XLrator Media has acquired worldwide distribution rights to the inspirational feature documentary “Spirit Game: Pride of a Nation” for release on its Lifeframe documentary label in November 2016 to mark Native American Heritage Month.
The documentary follows The Iroquois Nationals Lacrosse Team on the road as they compete in the 2015 World Box Lacrosse Championships. For the first time ever, the Championship Games were held on an Indian Reservation, in Onondaga in upstate New York, the Capitol of the Iroquois Confederacy.
“Spirit Game: Pride of a Nation” was directed by Oscar-nominated filmmaker Peter Spirer and Peter Baxter (“Wild in the Streets”), produced by Spirer and Chris Brewster, and executive produced by Gayle Anne Kelley and Oren Lyons. The documentary was produced by One Bowl Productions in partnership with the Haudenosaunee (Iroquois) and with the support of Iroquois Nationals sponsor Nike and others.
“This is a truly moving and inspirational look at the spiritual journey the sport of lacrosse represents to the Iroquois people. Lacrosse originated with the Iroquois as more than sport but as profound medicine that is the lifeblood of their nation and central to their efforts to be recognized on the world stage,” said XLrator Media CEO Barry Gordon.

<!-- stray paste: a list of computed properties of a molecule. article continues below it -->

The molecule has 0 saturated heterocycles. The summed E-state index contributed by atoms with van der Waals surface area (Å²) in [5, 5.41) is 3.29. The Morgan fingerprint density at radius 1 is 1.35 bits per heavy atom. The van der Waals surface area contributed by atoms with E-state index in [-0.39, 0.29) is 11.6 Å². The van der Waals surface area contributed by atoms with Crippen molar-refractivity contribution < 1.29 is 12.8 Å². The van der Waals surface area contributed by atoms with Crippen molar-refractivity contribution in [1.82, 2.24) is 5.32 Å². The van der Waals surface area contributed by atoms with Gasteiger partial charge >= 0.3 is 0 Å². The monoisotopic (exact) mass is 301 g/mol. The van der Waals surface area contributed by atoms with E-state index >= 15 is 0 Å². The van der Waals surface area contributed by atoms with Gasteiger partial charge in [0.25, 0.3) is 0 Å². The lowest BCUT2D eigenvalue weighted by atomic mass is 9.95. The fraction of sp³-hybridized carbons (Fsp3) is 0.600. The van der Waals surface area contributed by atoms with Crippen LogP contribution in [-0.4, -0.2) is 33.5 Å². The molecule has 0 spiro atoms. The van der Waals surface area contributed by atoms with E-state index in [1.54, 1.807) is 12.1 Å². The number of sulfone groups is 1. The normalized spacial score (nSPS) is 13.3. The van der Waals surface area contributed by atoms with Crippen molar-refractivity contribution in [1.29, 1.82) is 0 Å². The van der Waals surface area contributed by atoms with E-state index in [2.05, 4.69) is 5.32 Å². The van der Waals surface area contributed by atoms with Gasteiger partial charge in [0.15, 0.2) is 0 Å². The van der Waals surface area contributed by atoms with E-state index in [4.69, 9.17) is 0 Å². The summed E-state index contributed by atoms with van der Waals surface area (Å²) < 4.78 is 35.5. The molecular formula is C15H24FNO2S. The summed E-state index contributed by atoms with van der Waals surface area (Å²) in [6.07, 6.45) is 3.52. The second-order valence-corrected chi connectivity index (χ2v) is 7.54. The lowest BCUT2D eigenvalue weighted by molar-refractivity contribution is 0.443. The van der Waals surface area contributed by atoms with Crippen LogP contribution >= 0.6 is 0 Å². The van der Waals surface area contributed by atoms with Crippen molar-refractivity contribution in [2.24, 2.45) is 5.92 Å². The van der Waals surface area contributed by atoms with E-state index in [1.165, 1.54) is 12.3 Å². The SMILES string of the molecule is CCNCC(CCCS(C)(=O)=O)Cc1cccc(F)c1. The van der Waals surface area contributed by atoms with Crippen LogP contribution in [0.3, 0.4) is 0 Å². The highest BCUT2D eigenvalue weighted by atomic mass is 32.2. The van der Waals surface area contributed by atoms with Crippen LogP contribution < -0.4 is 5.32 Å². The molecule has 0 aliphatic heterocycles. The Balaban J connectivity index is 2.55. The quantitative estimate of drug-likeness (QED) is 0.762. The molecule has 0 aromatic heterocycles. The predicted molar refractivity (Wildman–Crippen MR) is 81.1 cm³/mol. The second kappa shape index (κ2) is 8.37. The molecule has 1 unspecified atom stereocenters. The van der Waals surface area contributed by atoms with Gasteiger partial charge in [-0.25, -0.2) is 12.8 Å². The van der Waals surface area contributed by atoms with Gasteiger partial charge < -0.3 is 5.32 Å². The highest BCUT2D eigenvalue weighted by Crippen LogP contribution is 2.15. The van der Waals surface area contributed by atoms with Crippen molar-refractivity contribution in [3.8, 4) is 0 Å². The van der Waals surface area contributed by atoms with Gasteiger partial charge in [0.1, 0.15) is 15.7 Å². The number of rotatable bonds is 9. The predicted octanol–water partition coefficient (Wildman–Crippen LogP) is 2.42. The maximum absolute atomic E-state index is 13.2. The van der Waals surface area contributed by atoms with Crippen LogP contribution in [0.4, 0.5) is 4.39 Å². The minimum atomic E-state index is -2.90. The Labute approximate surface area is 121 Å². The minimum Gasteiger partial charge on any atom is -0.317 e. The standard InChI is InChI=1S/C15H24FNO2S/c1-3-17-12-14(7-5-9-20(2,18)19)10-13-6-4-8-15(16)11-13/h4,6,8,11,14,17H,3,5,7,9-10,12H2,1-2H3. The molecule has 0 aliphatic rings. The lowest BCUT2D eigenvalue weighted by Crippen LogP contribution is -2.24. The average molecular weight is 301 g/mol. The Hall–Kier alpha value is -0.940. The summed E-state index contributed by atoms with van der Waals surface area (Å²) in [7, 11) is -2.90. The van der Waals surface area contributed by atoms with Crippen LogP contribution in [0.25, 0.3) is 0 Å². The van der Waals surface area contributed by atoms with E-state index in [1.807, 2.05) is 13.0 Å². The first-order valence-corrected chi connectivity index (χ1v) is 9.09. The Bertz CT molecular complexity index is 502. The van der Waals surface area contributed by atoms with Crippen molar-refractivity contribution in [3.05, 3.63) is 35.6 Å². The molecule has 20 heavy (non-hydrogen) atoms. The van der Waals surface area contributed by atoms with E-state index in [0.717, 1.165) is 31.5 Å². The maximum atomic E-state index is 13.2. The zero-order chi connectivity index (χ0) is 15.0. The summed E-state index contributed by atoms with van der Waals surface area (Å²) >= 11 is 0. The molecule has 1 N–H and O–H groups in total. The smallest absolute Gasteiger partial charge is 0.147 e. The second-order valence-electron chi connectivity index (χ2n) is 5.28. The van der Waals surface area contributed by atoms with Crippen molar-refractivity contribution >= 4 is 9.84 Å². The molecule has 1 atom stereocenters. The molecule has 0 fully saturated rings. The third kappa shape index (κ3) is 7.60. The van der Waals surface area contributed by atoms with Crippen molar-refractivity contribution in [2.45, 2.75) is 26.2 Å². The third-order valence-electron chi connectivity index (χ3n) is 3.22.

The Iroquois Confederacy, known more traditionally as the Haudenosaunee, believe they were given
The Iroquois Nationals Lacrosse Team is the flagship of the Haudenosaunee. The team members travel on Iroquois passports, and carry their nation’s flag, colors and sticks into international competition against the best teams in the world.
In 2010, the U.K. declined to officially recognize the Haudenosaunee passport. In a mad diplomatic scramble, the U.S. State Department offered the team the option of using U.S. passports. The team respectfully declined, as acceptance of this offer would have nullified their rights to travel as Haudenosaunee.
The incident led to extensive media coverage about the Iroquois Nationals and the standoff around the world. In the end, the Haudenosaunee stood their ground and refused to back down, so they did not compete. The result was a proclamation to the world at large that the Iroquois are equal to all nations and nation states.
At the 2014 Championship Games in Denver, the underdog Iroquois Nationals competed with 40 countries and, for the first time ever, won a bronze medal. The film follows the team as they prepare and compete for the 2015 Championship Games in Onondaga, their home soil.